01. April 2013 · Comments Off on Let the Buyer Beware · Categories: Developing Content for Your Web Site · Tags:

Today my client The Investor Advocate posted a remembrance of the great legal journalist Anthony Lewis, who died a week ago today. As a young man Lewis was greatly influenced by Justice Harlan Fiske Stone’s footnote to his opinion in U.S. v. Carolene Products Co., decided in 1938. You can read the details as they relate to Lewis in the post.

My job was to find an image to go with the post so I started by searching for anything related to the court case.
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Think twice before investing in a Flash web site.  This post explains why.

A web site is built with a bunch of code that a browser such as Internet Explorer or Firefox can translate into pictures and text to display on a computer.  HTML and CSS are the basic languages that accomplish this.  Other programming tools let you build slide shows, interactive forms, and so forth. One of the tools you can use to build an entire web site or parts of it is Adobe Flash. Flash is basically an animation program. Here are two examples of Flash built web sites:
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Home Page, Web Site of Louis Lortie

Home Page, Web Site of Louis Lortie

Monday, March 1 marks the 200th anniversary of Frederick Chopin’s birthday.  In honor of one of my favorite composers let’s talk about the web site of pianist Louis Lortie.  For me this web site is the epitome of why we bother to build web sites.  Louis Lortie is a  concert pianist and recording artist.  At his site there is a great depth of information about him, his career and discography, and, most interesting, it showcases his thoughts about music interpretation and its challenges.

Here’s the treasure you’ll find on just one page, Chopin:

  • An excerpt from the score of a Chopin Etude
  • A series of videos
  • A photo of Chopin

The series of short videos showcase  Lortie playing two of the Chopin Etudes (a glorious aural experience) and Lortie, at the piano, talking about his approach to playing the etudes while playing excerpts to illustrate his thoughts.  As each video plays, its title  changes from black to lavender so you can keep track of where you are in the series.  Or, you can click on the one you want to hear.  Great user interface design!  Notice that underneath the video the timer is presented as a musical staff!  Clever design!

Chopin Page, Web Site of Louis Lortie

Chopin Page, Web Site of Louis Lortie

My only criticism is that the text on the home page is hard to read – a result of using a justified right margin and the italic font with very little line spacing.  The  opacity factor on the font doesn’t help either.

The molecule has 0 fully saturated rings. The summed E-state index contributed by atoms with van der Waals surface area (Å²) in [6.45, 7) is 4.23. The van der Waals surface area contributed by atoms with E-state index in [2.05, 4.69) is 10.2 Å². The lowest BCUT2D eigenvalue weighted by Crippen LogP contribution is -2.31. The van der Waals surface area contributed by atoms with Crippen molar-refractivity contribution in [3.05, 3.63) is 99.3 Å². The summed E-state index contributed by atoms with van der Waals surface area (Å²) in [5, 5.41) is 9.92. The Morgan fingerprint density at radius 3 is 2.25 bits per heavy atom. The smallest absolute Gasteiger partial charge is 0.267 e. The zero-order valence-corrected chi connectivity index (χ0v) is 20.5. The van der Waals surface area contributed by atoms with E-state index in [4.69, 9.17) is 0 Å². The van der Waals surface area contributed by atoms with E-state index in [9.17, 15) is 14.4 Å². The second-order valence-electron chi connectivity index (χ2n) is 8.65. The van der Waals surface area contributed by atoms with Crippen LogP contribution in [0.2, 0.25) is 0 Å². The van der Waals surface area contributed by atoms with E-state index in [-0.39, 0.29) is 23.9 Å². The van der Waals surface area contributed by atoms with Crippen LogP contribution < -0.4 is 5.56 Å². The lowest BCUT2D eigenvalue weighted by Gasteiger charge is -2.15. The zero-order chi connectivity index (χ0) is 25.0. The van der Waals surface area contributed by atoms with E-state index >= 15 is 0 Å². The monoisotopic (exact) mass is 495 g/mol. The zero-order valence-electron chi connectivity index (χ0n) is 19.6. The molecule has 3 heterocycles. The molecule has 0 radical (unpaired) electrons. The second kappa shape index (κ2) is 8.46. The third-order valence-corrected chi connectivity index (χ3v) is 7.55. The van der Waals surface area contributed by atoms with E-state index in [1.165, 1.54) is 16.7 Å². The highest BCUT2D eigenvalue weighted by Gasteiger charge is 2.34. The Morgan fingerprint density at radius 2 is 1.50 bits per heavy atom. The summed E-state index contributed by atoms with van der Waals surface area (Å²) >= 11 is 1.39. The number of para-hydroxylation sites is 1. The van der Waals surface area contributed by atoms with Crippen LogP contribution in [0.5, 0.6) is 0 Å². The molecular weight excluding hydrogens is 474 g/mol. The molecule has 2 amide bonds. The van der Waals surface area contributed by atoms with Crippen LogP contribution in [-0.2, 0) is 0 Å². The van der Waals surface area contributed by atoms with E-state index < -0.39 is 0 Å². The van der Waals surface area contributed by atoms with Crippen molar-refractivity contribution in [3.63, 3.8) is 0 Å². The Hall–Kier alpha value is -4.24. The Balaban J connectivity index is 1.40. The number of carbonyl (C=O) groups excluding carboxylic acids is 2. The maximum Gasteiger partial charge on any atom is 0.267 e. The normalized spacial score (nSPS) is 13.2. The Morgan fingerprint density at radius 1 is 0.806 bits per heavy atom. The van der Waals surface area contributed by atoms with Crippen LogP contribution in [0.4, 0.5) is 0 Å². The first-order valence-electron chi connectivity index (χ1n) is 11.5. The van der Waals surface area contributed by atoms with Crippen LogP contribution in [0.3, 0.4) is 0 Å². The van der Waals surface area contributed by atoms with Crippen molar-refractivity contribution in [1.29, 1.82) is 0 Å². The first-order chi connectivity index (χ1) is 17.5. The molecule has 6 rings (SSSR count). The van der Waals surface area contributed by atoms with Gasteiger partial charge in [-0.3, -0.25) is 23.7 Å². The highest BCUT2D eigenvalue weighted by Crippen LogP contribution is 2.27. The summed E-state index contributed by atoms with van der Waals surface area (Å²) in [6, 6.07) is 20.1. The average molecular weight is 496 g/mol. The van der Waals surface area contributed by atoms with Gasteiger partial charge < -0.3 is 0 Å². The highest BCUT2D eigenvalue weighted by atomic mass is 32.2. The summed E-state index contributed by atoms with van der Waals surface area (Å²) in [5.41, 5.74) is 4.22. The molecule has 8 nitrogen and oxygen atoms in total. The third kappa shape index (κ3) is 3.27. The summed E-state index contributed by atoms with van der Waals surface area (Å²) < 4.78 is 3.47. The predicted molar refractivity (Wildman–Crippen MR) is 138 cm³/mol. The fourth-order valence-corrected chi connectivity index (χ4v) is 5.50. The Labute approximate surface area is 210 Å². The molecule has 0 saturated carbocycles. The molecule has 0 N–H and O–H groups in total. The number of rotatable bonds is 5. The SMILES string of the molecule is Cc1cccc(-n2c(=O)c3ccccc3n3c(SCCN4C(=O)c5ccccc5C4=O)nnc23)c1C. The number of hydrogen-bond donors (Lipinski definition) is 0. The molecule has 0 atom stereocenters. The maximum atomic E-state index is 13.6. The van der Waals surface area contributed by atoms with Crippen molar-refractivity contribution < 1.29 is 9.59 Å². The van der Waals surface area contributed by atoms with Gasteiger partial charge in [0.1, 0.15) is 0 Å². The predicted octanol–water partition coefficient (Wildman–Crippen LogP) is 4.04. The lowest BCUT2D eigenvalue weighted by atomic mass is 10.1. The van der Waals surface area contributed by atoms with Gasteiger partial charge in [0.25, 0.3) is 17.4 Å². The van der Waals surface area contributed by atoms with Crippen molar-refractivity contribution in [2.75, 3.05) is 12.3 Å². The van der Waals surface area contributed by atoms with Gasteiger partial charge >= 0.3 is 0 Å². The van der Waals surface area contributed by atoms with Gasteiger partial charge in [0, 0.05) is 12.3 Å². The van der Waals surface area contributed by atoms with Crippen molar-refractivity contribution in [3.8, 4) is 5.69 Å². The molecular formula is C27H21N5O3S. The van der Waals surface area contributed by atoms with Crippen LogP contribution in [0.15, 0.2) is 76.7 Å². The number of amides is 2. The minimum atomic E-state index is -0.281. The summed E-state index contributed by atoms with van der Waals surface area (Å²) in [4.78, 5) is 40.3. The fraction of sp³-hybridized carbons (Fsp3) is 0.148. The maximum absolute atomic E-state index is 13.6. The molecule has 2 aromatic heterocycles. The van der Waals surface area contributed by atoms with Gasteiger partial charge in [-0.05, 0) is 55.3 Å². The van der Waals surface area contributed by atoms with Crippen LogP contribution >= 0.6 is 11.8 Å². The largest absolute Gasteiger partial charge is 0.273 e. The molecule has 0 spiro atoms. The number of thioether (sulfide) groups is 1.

Lortie has created a passionate web site with great depth of information that gives us a window into his soul and the beauty of the music he plays.

Analysis by Smart Alice Web Design & Photography, smart web design for businesses who want a unique and effective presence on the internet.

Do you like animation or flashy motion effects on a web site? In general, I don’t, unless they provide added value to me. A scrolling or jumping animation might catch my eye for a second, but it takes less than a second to click to another web site that isn’t so irritating.

dancerI detest advertising. We all do, that’s one reason why TiVO is so popular. Advertising invades our mind space without asking our permission.  A web site with animated advertising reminds me of Mexican jumping beans!   Instead of getting eye strain, I’ll just click to another web site.

There are instances when motion graphics are useful, such as:

  • Slide shows that the user can control
  • Embedded videos when they are relevant, make me laugh, or teach me something. Make sure a video is high quality. Embed the video on the page, don’t make the visitor click to another site to watch it.

One of the keys to success, if you’re going to put something flashy on your site, is to give control to the visitor. I don’t want to passively sit while something runs. That’s why I always click Skip Intro (you know what I’m talking about).

Click to go to James Zabiela's web site.
Here’s a web site with moving graphics that I like.  James Zabiela is a DJ so it makes sense that his web site puts on a high tech show. I like this twist: instead of placing motion graphics against a static background, he puts motion graphics in the background and places static text over it. I also like the sleek and elegant music player he provides unobtrusively in the upper right corner.  The player lets me turn off the sound, if I would like to.  Give control to the visitor!

What’s Appropriate for You?

What is your message and do motion graphics enhance or undermine it? Know your target customer. Make the site comfortable for them. And, put them in control of the graphics.

Analysis by Smart Alice Web Design & Photography, smart web design for businesses who want a unique and effective presence on the internet.

Copyright 2009, Alice Gebura, All Rights Reserved.

choclateOne of my all time favorite web sites is David Lebovitz, Living the Sweet Life in Paris. Lebovitz is an all star pastry chef. His web site/blog has fabulous food photos (I’ve included an example here). The images are superb – beautiful, professional photographs that instantly tell you this guy is serious about food and food quality. He uses those gorgeous photos to illustrate his various culinary adventures with ingredients and funky kitchen gadgets.
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